Also in this channel, Little Switzerland sales rose 9% in the quarter, although that continued to be below our expectations. Lastly, a doubling of the Iridesse store base this year is contributing to their sales growth and we recently enhanced Iridesse.com when we launched e-commerce. So that covers our four channels of distribution.
From an overall merchandising perspective, the sales strength in the quarter was concentrated more toward higher-end jewelry. There was substantial growth in diamond statement jewelry as well as in fine jewelry such as our Swing and Legacy collections with diamonds and colored stones; and, we saw double-digit growth in engagement jewelry in the U.S. and many international markets except Japan.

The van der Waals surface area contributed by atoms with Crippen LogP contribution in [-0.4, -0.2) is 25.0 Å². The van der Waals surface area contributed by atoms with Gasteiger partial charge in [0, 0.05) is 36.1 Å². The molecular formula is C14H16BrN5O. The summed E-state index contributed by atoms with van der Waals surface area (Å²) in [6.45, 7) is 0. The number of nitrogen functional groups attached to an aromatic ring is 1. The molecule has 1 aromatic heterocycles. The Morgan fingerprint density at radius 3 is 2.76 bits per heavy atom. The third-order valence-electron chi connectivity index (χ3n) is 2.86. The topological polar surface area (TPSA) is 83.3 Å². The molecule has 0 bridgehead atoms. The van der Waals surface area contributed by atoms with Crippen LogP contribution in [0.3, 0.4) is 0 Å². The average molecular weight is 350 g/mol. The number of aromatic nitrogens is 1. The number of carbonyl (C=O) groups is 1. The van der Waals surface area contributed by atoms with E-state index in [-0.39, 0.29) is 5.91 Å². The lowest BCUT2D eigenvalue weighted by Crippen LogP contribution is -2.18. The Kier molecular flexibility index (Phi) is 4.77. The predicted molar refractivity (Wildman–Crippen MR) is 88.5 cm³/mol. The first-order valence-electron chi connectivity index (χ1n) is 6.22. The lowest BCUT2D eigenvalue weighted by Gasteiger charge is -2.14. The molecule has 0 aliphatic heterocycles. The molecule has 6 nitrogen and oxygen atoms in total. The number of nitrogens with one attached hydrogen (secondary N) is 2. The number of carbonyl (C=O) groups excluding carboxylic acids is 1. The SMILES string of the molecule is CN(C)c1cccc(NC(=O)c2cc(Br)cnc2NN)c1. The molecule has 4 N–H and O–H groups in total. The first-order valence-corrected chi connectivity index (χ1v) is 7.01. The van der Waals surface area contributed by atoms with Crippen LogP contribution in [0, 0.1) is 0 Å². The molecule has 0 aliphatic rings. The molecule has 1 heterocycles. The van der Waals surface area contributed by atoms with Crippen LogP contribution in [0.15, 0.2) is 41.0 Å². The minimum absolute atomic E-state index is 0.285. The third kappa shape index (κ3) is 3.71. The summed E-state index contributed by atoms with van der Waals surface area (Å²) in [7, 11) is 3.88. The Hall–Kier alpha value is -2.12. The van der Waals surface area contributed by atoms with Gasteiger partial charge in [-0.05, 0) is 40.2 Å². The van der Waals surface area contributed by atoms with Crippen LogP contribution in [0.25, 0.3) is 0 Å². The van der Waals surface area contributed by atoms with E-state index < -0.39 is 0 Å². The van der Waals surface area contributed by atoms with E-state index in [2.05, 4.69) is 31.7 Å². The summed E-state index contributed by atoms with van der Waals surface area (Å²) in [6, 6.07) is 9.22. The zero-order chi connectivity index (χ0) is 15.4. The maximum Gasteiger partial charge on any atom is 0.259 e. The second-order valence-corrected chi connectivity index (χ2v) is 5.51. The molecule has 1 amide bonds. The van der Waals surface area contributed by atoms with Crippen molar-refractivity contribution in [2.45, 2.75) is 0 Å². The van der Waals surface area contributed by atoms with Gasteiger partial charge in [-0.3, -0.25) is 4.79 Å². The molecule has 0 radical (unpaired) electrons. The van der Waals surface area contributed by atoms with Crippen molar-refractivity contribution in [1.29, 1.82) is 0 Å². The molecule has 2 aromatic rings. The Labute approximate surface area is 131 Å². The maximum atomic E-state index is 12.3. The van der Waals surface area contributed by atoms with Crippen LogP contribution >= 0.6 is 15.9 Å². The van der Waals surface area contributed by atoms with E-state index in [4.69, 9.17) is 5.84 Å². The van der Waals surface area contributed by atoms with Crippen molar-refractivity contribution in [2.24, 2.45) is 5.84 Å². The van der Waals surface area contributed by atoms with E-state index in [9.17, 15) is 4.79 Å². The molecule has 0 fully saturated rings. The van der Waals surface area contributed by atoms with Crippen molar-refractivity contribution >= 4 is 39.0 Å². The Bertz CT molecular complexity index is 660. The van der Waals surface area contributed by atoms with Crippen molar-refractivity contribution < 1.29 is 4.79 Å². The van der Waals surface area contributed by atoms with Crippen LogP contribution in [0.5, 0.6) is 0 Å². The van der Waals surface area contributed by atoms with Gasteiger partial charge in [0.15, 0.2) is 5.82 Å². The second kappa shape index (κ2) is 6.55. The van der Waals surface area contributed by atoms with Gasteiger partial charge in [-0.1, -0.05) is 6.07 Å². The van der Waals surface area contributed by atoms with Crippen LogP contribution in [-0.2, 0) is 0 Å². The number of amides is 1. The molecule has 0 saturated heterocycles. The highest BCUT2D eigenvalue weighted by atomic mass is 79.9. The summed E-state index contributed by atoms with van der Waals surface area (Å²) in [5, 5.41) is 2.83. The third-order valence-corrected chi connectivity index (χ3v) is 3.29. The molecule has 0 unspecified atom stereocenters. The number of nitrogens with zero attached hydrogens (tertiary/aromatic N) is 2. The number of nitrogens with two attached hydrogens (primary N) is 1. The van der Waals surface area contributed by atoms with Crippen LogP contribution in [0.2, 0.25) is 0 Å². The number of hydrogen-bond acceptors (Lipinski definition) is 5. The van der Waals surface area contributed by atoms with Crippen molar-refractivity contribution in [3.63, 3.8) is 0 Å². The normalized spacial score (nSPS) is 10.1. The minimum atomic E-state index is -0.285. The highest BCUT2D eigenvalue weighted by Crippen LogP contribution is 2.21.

It also looks like Celebration rings have become a perennial winner and we continue to expand that assortment with new designs. The designer jewelry category grew in the quarter fueled entirely by the incremental sales of Frank Gehry's jewelry collections which are exceeding our expectations. And of course, the 1837, Atlas and Return to Tiffany collections in gold and silver remain fashionable favorites.
Let's now look at the rest of the income statement. Gross margin of 53.6% in the third quarter was one-half point below the prior year and was slightly below our expectations. The decline was due to wholesale sales of diamonds and higher product costs, partly offset by sales leverage on fixed costs. We recorded a LIFO charge of $10.4 million in the quarter versus $4.2 million in last year's third quarter. We've increased retail prices in 2006 to address these cost pressures.